Evidence is emerging that long noncoding RNAs (lncRNAs) may play a role in cancer development, but this role is not yet clear. Researchers from the ULB–Cancer Research Center performed a genome-wide transcriptional survey to explore the lncRNA landscape across 995 breast tissue samples. They identified 215 lncRNAs whose genes are aberrantly expressed in breast tumors, as compared to normal samples. Unsupervised hierarchical clustering of breast tumors on the basis of their lncRNAs revealed four breast cancer subgroups that correlate tightly with PAM50-defined mRNA-based subtypes. Using multivariate analysis, they identified no less than 210 lncRNAs prognostic of clinical outcome. By analyzing the coexpression of lncRNA genes and protein-coding genes, they inferred potential functions of the 215 dysregulated lncRNAs. The researchers then associated subtype-specific lncRNAs with key molecular processes involved in cancer. A correlation was observed, on the one hand, between luminal A–specific lncRNAs and the activation of phosphatidylinositol 3-kinase, fibroblast growth factor, and transforming growth factor–β pathways and, on the other hand, between basal-like–specific lncRNAs and the activation of epidermal growth factor receptor (EGFR)–dependent pathways and of the epithelial-to-mesenchymal transition. Finally, the researchers showed that a specific lncRNA, which they called CYTOR, plays a role in breast cancer. They confirmed its predicted functions, showing that it regulates genes involved in the EGFR/mammalian target of rapamycin pathway and is required for cell proliferation, cell migration, and cytoskeleton organization. Overall, this work provides the most comprehensive analyses for lncRNA in breast cancers. These findings suggest a wide range of biological functions associated with lncRNAs in breast cancer and provide a foundation for functional investigations that could lead to new therapeutic approaches.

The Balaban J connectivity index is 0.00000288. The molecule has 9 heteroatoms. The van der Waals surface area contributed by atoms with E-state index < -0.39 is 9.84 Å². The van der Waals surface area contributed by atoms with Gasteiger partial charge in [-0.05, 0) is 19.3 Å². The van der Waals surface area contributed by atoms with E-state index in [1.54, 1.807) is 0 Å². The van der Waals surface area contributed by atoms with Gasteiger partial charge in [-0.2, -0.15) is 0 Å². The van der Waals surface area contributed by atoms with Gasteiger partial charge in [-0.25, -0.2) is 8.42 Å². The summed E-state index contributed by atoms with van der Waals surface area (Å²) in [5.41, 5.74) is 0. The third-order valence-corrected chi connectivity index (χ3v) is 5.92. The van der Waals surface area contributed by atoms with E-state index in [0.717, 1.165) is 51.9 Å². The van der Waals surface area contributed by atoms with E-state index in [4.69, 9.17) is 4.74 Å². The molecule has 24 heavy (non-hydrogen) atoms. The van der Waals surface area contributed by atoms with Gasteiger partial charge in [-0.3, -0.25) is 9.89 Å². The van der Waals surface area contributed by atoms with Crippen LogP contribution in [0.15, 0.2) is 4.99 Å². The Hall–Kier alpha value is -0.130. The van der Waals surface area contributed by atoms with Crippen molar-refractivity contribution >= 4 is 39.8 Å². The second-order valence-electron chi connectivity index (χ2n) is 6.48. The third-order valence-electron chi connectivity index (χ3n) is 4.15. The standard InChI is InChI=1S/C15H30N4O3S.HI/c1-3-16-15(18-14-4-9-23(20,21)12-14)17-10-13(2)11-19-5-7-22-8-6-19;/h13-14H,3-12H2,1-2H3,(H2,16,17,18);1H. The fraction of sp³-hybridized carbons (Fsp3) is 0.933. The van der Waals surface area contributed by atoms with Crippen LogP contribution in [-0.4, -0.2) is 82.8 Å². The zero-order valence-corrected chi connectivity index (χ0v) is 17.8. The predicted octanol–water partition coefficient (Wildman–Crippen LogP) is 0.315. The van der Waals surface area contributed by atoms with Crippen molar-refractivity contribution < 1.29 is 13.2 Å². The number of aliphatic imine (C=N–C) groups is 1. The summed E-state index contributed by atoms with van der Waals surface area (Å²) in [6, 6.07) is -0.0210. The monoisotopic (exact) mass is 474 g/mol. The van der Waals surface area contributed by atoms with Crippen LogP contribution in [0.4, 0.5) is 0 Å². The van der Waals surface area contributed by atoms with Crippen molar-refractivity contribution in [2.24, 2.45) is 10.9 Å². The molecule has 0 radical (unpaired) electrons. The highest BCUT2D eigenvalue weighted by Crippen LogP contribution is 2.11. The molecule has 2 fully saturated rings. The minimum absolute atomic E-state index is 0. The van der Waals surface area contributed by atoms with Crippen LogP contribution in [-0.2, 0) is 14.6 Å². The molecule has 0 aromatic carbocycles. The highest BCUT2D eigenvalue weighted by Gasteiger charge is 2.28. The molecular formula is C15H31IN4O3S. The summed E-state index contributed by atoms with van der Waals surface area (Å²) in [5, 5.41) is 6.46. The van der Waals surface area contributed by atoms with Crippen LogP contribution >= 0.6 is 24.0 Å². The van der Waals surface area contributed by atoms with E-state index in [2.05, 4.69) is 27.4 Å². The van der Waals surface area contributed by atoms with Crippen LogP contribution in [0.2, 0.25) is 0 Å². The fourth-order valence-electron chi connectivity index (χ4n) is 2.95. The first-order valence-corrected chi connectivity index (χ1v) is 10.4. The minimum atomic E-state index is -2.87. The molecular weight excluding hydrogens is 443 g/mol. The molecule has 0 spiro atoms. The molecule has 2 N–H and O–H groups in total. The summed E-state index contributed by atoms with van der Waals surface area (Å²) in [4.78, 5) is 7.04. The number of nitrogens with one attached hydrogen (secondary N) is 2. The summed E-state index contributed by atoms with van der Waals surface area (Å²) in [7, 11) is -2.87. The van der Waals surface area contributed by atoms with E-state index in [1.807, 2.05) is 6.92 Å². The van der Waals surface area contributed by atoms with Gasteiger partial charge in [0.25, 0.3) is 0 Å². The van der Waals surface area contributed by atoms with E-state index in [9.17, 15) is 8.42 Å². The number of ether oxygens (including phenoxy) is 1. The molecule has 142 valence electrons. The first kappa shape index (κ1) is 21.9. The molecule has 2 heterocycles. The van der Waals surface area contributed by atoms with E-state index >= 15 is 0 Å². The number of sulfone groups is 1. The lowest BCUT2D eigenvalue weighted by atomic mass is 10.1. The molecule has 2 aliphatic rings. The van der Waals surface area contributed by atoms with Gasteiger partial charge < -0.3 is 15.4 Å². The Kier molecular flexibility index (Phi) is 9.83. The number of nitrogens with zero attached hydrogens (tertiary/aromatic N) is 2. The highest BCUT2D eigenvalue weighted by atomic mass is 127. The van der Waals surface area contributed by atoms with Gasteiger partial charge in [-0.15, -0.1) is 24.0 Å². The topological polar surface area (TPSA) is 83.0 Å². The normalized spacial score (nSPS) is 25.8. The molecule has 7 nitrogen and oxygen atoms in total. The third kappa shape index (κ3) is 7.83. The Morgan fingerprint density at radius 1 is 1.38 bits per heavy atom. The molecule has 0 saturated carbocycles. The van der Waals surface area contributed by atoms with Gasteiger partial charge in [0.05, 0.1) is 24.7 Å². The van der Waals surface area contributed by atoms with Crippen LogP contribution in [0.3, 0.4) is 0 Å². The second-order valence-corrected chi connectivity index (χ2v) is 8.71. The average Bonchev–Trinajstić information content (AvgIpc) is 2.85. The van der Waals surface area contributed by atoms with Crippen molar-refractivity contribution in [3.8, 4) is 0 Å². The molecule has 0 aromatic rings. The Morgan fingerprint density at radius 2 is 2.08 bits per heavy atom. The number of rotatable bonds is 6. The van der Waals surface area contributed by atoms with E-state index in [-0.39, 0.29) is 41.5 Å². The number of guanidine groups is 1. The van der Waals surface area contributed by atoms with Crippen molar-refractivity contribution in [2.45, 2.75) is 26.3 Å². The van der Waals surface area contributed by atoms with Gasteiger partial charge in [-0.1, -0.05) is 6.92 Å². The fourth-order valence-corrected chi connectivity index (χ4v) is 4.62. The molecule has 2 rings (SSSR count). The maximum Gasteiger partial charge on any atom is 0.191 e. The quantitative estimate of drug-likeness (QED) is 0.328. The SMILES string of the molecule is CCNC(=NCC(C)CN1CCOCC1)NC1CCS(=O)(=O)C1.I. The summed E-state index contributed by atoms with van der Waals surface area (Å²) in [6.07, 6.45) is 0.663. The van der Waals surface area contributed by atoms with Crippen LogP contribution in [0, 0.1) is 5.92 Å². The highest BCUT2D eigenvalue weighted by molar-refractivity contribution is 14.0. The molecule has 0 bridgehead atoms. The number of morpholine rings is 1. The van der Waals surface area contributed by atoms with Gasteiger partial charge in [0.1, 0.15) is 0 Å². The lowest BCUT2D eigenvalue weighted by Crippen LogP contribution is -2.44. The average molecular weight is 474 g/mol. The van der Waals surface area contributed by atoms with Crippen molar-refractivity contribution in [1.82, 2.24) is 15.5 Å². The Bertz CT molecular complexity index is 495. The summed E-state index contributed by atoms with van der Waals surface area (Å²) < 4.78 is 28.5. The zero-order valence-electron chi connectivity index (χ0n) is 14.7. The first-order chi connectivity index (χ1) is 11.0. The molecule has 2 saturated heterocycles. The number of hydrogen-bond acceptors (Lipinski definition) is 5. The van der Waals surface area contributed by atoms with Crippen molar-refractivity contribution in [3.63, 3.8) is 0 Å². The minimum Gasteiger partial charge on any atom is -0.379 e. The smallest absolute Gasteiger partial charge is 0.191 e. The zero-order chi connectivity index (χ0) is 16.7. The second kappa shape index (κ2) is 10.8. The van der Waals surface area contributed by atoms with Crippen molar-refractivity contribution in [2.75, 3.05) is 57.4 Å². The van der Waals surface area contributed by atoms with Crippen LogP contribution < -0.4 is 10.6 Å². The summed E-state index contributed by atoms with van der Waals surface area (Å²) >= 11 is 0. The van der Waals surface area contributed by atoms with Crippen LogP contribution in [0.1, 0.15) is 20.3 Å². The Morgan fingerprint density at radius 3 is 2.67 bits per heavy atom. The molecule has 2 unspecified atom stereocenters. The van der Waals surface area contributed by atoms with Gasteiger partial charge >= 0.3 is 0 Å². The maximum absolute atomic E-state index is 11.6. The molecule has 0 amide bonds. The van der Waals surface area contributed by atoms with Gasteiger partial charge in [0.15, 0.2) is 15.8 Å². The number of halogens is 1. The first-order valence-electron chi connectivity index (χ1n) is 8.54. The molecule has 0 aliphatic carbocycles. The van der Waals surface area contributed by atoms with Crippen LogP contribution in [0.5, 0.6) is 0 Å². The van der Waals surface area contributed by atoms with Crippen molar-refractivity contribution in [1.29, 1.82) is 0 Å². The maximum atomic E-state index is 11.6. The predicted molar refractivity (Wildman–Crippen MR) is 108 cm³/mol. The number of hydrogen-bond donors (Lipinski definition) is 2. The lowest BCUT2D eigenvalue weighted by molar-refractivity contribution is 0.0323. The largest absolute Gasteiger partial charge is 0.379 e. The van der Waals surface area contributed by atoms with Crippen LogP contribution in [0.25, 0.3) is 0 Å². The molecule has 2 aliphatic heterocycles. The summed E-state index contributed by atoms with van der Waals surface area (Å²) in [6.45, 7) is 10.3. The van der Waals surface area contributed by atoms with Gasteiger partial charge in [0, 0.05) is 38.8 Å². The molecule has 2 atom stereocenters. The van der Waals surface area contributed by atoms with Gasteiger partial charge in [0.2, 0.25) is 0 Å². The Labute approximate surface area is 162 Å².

(A) Dendrogram of 823 primary tumors and 172 normal samples obtained by consensus hierarchical clustering of the samples on the basis of expression of the top 500 most variant lncRNAs. Clusters I and III, encompassing almost all tumors, are related to the ER status. (B) Box plot illustrating the expression levels of five lncRNA genes differentially expressed between ER+ and ER− tissues. Notches are used to compare groups; if the notches of two boxes do not overlap, the medians differ significantly. The whiskers extend to the most extreme data point, which is no more than 1.5 times the interquartile range of the box. (C) Heat map illustrating the expression of the 38 lncRNA genes (rows) of the ER signature across the breast tumors (columns). The lncRNAs in bold represent lncRNAs dysregulated between breast cancer and normal samples. The color scale of the heat map indicates the relative expression of each lncRNA gene. Hierarchical clustering reveals three clusters of lncRNAs. For each cluster, the most significant functional enrichment term from the guilt-by-association analysis is shown.